The Israeli Air Force struck targets in the Gaza Strip overnight on Tuesday in response to earlier rocket fire launched toward southern Israel.
“Fighter planes attacked a number of targets and destroyed a Hamas weapons production facility,” the IDF Spokesperson’s Unit said in a statement. “Israel regards Hamas as responsible for all events in and from the Strip.”
Hamas spokesperson Hazem Qassem said that there were no injuries in the strikes that targeted a site west of Khan Yunis. He claimed antiaircraft fire was launched at the planes.
The “Zionist bombing of empty sites is a failed attempt to prevent our Palestinians people from defending the city of Jerusalem,” Qassem said.
According to reports, a Russian-made Strela (SA-7) shoulder-to-air missile was fired at Israeli jets.
“The Izzadin al-Qassam Brigades announced that its air defenses responded to the hostile Israeli warplanes at 1:35 a.m. in the skies of the Gaza Strip with surface-to-air missiles,” SAFA news agency reported.
The IDF confirmed that a missile had been fired at the jets.
“The attempt to hit the planes failed, there were no casualties, and no damage was done to the aircraft,” the military said.
Terror groups in the Strip have fired surface-to-air missiles toward Israeli platforms during past operations over Gaza. None have caused any damage, including the strikes on Tuesday morning.
In January, when the IAF was carrying out airstrikes in response to rockets fired toward Tel Aviv, Hamas used the SA-7 against Israeli jets.
The retaliatory airstrikes came in response to a rocket that was fired on Monday evening toward the southern Israeli communities of Kissufim and Ein Hashlosha, for the first time in four months.
During a visit on Tuesday afternoon to the Judea and Samaria Border Police, Defense Minister Benny Gantz warned that Israel would not allow for continued rocket fire from the Hamas-run enclave.
“The IDF is ready with a wide range of means and targets, in order that peace and stability continue,” he said. “If the incitement and rocket fire continues, the terrorist organizations will be severely harmed, as will the people of Gaza, who are currently benefiting from the moves we have made to develop the economy and allow [them] to work in Israel. These are moves that we will expand if the stability continues or we can revoke them, if the Hamas leaders decide to harm it.”
Gantz spoke after he held a working meeting with Erez Sidon of the Crossing Points Authority in the Defense Ministry and Border Police Commander Superintendent Amir Cohen at the Sha’ar Ephraim crossing, where the officials discussed the expansion of the crossing’s activities.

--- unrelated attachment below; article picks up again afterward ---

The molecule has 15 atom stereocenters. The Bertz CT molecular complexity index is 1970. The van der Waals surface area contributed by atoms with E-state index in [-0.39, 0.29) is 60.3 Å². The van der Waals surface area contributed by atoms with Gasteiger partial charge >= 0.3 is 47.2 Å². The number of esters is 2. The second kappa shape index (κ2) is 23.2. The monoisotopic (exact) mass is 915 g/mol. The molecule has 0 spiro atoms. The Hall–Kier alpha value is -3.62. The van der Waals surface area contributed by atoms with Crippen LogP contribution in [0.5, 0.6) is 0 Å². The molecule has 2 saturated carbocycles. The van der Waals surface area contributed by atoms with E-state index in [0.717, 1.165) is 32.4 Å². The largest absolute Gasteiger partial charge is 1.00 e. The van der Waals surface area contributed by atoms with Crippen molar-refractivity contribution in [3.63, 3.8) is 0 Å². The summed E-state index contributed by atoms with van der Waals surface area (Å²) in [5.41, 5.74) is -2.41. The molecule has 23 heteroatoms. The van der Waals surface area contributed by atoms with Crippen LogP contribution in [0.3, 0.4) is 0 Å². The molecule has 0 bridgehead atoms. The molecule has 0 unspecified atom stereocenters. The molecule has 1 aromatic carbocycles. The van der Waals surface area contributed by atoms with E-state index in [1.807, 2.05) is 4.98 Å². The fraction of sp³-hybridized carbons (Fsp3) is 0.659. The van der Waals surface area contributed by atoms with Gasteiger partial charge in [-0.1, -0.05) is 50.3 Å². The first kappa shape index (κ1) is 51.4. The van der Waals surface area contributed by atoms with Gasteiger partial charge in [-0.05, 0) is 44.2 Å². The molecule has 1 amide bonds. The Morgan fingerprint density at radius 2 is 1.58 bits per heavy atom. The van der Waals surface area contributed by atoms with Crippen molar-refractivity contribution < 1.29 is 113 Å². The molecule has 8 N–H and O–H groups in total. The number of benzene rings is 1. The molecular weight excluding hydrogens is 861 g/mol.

The rocket fire comes amid rising tensions surrounding the Temple Mount, as dozens of Palestinians have been injured and hundreds arrested following violent clashes with Israeli police.
Touching on the violence in Jerusalem, the defense minister said that he has spoken to leaders of regional countries and told them that Israel maintains the status quo in the Temple Mount, “and we will not allow terrorists and provocateurs [to] commit crimes in holy places.”
In the West Bank meanwhile, the IDF continued to carry out arrest raids, taking into custody five wanted Palestinians.
On Monday, 18-year-old Hanan Khadour from the town of Fakua near Jenin died from wounds she sustained during an IDF raid on Jenin 10 days ago. Israeli troops were in Jenin to arrest Palestinians suspected of being involved in the deadly Tel Aviv terrorist attack on April 7.
Khadour was shot in the stomach during clashes between armed Palestinians and Israeli security forces while in a taxi on her way home from a private lesson to prepare for her high school matriculation exams.
The Palestinian Health Ministry claimed that she was killed by Israeli fire. The IDF Spokesperson’s Unit said they were investigating the claims.
Israel Police also announced that the detention of 20 suspects who were arrested during riots in Jerusalem’s Old City and Temple Mount will be extended. The suspects were arrested for rioting, assault and hurling rocks and fireworks toward security forces and civilians over the past week.
Israeli officials understand that Hamas is not interested in any conflict, and the rocket on Monday evening is believed to have been fired by Palestinian Islamic Jihad. Nevertheless, the major concern of the defense establishment is that the violence in Jerusalem might spiral and lead to more rocket fire, and thus drag the country into another war.
Last year’s violence on the Temple Mount coupled with the cancellation of Palestinian elections led to Hamas firing seven rockets toward Jerusalem, which lead to 11 days of deadly conflict called Operation Guardian of the Walls.